Atlanta sheet metal works company marks centennial
When Robert Fletcher Knox co-founded what would eventually be called R.F. Knox Co. in 1914, he probably never imagined it would be responsible for some of the largest projects in the sprawling Atlanta region.
From the state’s Capitol to the Georgia World Congress Center and numerous medical facilities, ductwork made and installed by many of Knox Co.’s 250 workers is common throughout the city and its suburbs.
In its 100th year, the company that began as Knox and Maier Co. on Atlanta’s Marietta Street now completes up to 2,500 projects annually and operates from an eight-acre campus in Smyrna, Ga.
“It’s rare for any business to survive a century’s worth of economic volatility and technological change, but there’s a simple reason we have been able to stay in business for this long,” said company President Jack A. Knox. “Our dedicated, skilled and hardworking employees made it possible. These are people who take just as much pride in their work today as their predecessors did back in 1914.”
Besides the commercial ductwork fabrication and installation services that form the backbone of Knox’s work, it also specializes in custom architectural projects: metal signs, handrails, weathervanes and items made with brass, bronze and mirror-finish stainless steel.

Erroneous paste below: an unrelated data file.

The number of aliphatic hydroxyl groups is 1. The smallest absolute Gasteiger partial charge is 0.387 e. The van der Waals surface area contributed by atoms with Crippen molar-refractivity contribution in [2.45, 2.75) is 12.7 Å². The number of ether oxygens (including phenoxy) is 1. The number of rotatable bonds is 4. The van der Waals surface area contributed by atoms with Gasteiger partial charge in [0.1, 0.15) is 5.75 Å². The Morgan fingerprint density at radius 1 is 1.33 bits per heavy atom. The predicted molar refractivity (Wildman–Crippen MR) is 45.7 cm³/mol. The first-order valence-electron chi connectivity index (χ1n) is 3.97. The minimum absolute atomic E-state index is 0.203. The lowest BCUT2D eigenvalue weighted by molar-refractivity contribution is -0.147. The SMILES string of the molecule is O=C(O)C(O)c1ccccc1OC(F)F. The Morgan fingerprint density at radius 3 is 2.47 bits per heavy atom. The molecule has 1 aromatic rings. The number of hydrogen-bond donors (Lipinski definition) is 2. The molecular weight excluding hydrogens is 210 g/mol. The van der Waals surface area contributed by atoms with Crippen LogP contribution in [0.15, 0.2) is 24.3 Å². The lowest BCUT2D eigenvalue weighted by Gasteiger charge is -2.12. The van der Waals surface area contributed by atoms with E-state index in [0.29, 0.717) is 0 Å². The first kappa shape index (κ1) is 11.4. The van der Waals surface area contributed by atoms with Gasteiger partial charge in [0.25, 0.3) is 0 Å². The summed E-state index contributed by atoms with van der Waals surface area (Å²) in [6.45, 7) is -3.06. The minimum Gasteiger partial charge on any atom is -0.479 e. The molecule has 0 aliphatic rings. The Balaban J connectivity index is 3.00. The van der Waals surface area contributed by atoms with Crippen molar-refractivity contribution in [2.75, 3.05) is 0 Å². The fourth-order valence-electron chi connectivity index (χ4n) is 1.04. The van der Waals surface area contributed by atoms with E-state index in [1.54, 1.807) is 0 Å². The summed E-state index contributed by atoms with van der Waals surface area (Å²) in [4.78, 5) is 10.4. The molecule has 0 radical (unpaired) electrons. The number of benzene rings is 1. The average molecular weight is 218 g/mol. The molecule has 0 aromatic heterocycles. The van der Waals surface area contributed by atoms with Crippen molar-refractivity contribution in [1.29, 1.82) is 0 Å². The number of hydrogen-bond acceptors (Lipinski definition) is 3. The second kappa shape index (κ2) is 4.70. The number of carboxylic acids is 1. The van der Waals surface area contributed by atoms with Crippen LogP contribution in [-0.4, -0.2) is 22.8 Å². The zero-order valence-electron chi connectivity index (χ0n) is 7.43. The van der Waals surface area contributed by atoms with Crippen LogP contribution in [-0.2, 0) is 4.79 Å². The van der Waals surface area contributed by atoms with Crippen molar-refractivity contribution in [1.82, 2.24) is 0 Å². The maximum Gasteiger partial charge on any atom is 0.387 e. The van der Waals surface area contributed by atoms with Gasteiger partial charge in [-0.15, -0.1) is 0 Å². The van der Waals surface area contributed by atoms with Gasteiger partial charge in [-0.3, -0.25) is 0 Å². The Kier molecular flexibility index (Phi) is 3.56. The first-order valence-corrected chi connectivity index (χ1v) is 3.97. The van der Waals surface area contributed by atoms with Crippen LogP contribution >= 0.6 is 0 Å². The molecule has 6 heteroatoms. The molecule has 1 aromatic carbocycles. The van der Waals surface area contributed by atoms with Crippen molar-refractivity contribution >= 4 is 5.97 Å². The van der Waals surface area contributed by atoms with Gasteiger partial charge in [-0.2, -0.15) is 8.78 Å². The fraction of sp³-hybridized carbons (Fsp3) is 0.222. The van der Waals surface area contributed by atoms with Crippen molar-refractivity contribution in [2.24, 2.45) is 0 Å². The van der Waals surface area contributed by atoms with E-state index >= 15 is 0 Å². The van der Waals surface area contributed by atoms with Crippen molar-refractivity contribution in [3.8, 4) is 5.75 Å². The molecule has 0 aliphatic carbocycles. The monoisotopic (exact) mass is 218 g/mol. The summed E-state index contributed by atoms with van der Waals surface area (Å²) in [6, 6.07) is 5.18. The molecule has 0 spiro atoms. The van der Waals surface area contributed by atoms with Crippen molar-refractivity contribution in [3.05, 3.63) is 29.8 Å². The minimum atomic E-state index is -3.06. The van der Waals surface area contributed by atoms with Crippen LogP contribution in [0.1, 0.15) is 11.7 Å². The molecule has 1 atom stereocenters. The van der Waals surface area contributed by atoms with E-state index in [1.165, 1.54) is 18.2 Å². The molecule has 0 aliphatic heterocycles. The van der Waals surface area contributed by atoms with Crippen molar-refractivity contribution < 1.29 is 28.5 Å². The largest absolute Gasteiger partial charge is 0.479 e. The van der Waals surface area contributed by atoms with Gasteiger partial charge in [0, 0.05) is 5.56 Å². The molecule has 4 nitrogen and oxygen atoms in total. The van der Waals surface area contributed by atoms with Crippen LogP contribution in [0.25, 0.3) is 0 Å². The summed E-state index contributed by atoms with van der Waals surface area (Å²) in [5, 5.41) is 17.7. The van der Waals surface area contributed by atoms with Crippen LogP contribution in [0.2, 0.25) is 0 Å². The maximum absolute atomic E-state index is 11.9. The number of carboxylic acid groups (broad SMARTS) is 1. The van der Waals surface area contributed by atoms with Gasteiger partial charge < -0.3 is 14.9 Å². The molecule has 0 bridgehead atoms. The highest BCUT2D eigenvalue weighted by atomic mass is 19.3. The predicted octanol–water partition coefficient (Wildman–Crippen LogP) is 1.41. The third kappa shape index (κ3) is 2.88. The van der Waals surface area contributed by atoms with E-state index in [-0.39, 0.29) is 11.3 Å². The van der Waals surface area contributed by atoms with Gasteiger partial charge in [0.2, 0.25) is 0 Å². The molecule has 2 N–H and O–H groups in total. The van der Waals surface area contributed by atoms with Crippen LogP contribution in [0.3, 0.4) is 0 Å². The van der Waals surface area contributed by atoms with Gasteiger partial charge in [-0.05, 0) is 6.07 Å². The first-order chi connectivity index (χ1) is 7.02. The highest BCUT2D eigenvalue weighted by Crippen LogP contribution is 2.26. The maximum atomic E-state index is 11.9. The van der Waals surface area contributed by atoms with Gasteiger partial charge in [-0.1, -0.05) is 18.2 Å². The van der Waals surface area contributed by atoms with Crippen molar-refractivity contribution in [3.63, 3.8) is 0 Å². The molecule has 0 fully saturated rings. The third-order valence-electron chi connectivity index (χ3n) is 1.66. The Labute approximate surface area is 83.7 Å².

“These types of projects are very much in keeping with our roots,” Knox said. “When my great-grandfather, Robert Fletcher Knox, started the company back in 1914, he specialized in custom jobs like these. He would make, install and repair grate fronts, stovepipe, fascia, slate roofing and boiler breeching stacks, in particular. W.H. Carrier had only just patented his design for the air conditioner, so it would take quite a few years before HVAC would become a major part of our business.”
Perhaps the company’s most visible architectural project is the state’s 200-foot-tall gold-topped Capitol dome, for which Knox made and installed all the metal, as well as steel windowsills, fascia and detailing. The dome’s gold plating sits atop metal installed by Knox as part of a 1950s-era restoration project.
“That was a proud milestone for our company,” Fred Knox said.
A number of Knox employees have their own company milestones, officials said. The average employee has 18 years of service and 25-year careers are not uncommon.
“We have even had several retire after 50 years of service,” Knox said. “These days, turnover is commonplace at many companies, but our employees live and breathe R.F. Knox. They are our biggest asset, and this centennial is a testimony to their dedication.”